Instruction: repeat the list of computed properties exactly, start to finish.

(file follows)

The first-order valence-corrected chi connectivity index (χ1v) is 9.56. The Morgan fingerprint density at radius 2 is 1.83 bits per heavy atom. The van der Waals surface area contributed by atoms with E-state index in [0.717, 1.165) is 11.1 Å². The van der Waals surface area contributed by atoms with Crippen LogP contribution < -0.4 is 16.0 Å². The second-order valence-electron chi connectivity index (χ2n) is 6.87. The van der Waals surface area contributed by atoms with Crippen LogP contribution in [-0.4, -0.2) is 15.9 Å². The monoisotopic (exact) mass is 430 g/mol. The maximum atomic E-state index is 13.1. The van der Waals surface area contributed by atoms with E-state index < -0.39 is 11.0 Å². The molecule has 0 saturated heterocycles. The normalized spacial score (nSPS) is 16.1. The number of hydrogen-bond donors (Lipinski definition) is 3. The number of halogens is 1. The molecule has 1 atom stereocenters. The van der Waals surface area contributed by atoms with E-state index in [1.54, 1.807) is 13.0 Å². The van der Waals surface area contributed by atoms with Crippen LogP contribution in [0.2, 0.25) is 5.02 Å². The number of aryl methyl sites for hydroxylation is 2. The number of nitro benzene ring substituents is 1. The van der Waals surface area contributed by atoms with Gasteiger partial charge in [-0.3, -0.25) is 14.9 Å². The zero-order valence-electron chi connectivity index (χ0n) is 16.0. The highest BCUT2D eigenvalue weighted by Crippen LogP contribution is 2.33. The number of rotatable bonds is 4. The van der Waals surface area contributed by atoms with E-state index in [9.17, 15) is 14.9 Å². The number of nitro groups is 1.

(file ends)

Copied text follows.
The first-order valence-corrected chi connectivity index (χ1v) is 9.56. The Morgan fingerprint density at radius 2 is 1.83 bits per heavy atom. The van der Waals surface area contributed by atoms with E-state index in [0.717, 1.165) is 11.1 Å². The van der Waals surface area contributed by atoms with Crippen LogP contribution < -0.4 is 16.0 Å². The second-order valence-electron chi connectivity index (χ2n) is 6.87. The van der Waals surface area contributed by atoms with Crippen LogP contribution in [-0.4, -0.2) is 15.9 Å². The monoisotopic (exact) mass is 430 g/mol. The maximum atomic E-state index is 13.1. The van der Waals surface area contributed by atoms with E-state index < -0.39 is 11.0 Å². The molecule has 0 saturated heterocycles. The normalized spacial score (nSPS) is 16.1. The number of hydrogen-bond donors (Lipinski definition) is 3. The number of halogens is 1. The molecule has 1 atom stereocenters. The van der Waals surface area contributed by atoms with E-state index in [1.54, 1.807) is 13.0 Å². The van der Waals surface area contributed by atoms with Crippen LogP contribution in [0.2, 0.25) is 5.02 Å². The number of aryl methyl sites for hydroxylation is 2. The number of nitro benzene ring substituents is 1. The van der Waals surface area contributed by atoms with Gasteiger partial charge in [-0.3, -0.25) is 14.9 Å². The zero-order valence-electron chi connectivity index (χ0n) is 16.0. The highest BCUT2D eigenvalue weighted by Crippen LogP contribution is 2.33. The number of rotatable bonds is 4. The van der Waals surface area contributed by atoms with E-state index in [9.17, 15) is 14.9 Å². The number of nitro groups is 1.